IT might be good to hear that the government wants to devise a ‘road map’ to narrow the gender wage gap to 10pc in the next three years, but it is hard to see how any road map to close the gender wage gap can be effective in the absence of the right to form associations and engage in collective bargaining. If they are serious in their intention, then we should see wide legislative steps that try to eliminate discrimination in various forms, as well as resurrect the right to form associations and engage in collective bargaining. Despite having ratified the relevant UN and ILO conventions more than a decade ago, the gender wage gap has only increased, and according to research done by the Pakistan Institute of Labour Education and Research, now stands at almost 40pc in the garment industry that is a large employer of women. Moreover, it seems that only one-tenth of the country’s labour force enjoys access to rights of association and collective bargaining.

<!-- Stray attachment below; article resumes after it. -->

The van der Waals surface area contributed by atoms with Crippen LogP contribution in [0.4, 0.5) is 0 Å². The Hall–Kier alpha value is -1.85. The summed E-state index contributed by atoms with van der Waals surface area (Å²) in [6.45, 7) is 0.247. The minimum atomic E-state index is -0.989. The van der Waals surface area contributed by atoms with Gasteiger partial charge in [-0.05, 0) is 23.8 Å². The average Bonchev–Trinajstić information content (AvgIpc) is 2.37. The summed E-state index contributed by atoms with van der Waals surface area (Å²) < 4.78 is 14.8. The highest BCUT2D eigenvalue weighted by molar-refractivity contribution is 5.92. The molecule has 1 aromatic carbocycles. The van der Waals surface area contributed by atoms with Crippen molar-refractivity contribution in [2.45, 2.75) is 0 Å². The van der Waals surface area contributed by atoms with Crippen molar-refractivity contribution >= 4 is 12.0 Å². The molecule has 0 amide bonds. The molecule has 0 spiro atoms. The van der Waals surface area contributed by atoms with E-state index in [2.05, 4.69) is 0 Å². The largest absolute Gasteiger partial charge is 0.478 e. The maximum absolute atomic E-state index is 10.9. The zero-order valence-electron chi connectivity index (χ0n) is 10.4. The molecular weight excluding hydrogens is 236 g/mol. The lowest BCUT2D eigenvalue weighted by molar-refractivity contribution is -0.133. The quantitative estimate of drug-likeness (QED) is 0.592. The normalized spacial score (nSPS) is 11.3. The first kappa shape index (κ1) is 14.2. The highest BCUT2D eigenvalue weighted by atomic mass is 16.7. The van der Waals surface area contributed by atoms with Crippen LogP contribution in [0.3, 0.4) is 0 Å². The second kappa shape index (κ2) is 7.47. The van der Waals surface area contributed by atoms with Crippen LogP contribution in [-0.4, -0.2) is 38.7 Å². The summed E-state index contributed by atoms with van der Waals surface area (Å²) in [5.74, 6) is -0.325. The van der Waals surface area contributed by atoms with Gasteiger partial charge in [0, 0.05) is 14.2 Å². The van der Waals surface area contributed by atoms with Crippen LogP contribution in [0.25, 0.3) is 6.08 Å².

Beyond the gender wage gap, there is a host of other issues that also need to be addressed to make the labour laws of the country more just towards the rights of women workers. Already the vast majority of the country’s workforce is hired on a contract basis so the rights enjoyed by permanent workers need to be extended in order to be effective. There is no concept of maternity leave or other benefits, an absence that hits women workers harder than others. At the moment, the government appears to be reacting to pressure from the European Union which is demanding greater emphasis on women’s labour in order to renew the GSP-Plus preferential trading scheme for Pakistan. In this situation, the will to actually move beyond meetings, discussions and drafts of legislative proposals is absent. The Justice Shafiur Rehman Commission report makes for a good platform to develop such a road map. But the report has been lying dormant for over a decade now and there is little reason to suppose that the present effort to lift it out of obscurity will have any credibility. If the attorney general is serious, he should also lay stress on the rights of association and collective bargaining in developing this road map. Otherwise, it will be obvious they are working on a road map to eyewash and nothing more.